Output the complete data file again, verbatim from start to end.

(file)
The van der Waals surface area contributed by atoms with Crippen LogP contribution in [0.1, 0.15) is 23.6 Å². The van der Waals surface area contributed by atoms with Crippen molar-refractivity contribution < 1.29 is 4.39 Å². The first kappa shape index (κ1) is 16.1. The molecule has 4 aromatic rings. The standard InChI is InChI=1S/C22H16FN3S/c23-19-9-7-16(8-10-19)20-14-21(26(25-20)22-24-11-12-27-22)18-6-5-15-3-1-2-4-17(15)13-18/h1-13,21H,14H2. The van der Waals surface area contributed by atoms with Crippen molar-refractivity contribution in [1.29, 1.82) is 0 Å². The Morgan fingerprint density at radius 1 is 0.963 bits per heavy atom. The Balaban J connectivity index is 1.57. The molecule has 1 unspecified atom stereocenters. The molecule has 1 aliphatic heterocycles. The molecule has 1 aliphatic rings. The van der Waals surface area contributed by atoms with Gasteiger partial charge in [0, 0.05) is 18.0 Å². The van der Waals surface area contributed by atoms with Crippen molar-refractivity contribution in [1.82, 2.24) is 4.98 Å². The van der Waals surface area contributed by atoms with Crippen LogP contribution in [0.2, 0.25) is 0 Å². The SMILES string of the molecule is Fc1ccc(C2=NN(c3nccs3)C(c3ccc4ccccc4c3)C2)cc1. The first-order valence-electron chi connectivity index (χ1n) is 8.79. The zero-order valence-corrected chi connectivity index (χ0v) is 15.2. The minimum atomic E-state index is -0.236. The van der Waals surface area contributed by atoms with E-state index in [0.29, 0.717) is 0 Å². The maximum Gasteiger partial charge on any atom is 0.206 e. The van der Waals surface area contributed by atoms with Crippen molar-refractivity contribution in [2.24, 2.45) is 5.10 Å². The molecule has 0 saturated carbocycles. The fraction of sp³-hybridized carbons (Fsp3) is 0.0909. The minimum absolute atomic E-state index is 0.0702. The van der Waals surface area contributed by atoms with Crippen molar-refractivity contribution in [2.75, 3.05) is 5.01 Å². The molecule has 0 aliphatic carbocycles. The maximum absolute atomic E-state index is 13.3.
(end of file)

The van der Waals surface area contributed by atoms with Crippen LogP contribution in [0.1, 0.15) is 23.6 Å². The van der Waals surface area contributed by atoms with Crippen molar-refractivity contribution < 1.29 is 4.39 Å². The first kappa shape index (κ1) is 16.1. The molecule has 4 aromatic rings. The standard InChI is InChI=1S/C22H16FN3S/c23-19-9-7-16(8-10-19)20-14-21(26(25-20)22-24-11-12-27-22)18-6-5-15-3-1-2-4-17(15)13-18/h1-13,21H,14H2. The van der Waals surface area contributed by atoms with Crippen molar-refractivity contribution in [1.29, 1.82) is 0 Å². The Morgan fingerprint density at radius 1 is 0.963 bits per heavy atom. The Balaban J connectivity index is 1.57. The molecule has 1 unspecified atom stereocenters. The molecule has 1 aliphatic heterocycles. The molecule has 1 aliphatic rings. The van der Waals surface area contributed by atoms with Gasteiger partial charge in [0, 0.05) is 18.0 Å². The van der Waals surface area contributed by atoms with Crippen molar-refractivity contribution in [1.82, 2.24) is 4.98 Å². The van der Waals surface area contributed by atoms with Crippen LogP contribution in [0.2, 0.25) is 0 Å². The SMILES string of the molecule is Fc1ccc(C2=NN(c3nccs3)C(c3ccc4ccccc4c3)C2)cc1. The first-order valence-electron chi connectivity index (χ1n) is 8.79. The zero-order valence-corrected chi connectivity index (χ0v) is 15.2. The minimum atomic E-state index is -0.236. The van der Waals surface area contributed by atoms with E-state index in [0.29, 0.717) is 0 Å². The maximum Gasteiger partial charge on any atom is 0.206 e. The van der Waals surface area contributed by atoms with Crippen molar-refractivity contribution in [2.24, 2.45) is 5.10 Å². The molecule has 0 saturated carbocycles. The fraction of sp³-hybridized carbons (Fsp3) is 0.0909. The minimum absolute atomic E-state index is 0.0702. The van der Waals surface area contributed by atoms with Crippen molar-refractivity contribution in [2.75, 3.05) is 5.01 Å². The molecule has 0 aliphatic carbocycles. The maximum absolute atomic E-state index is 13.3.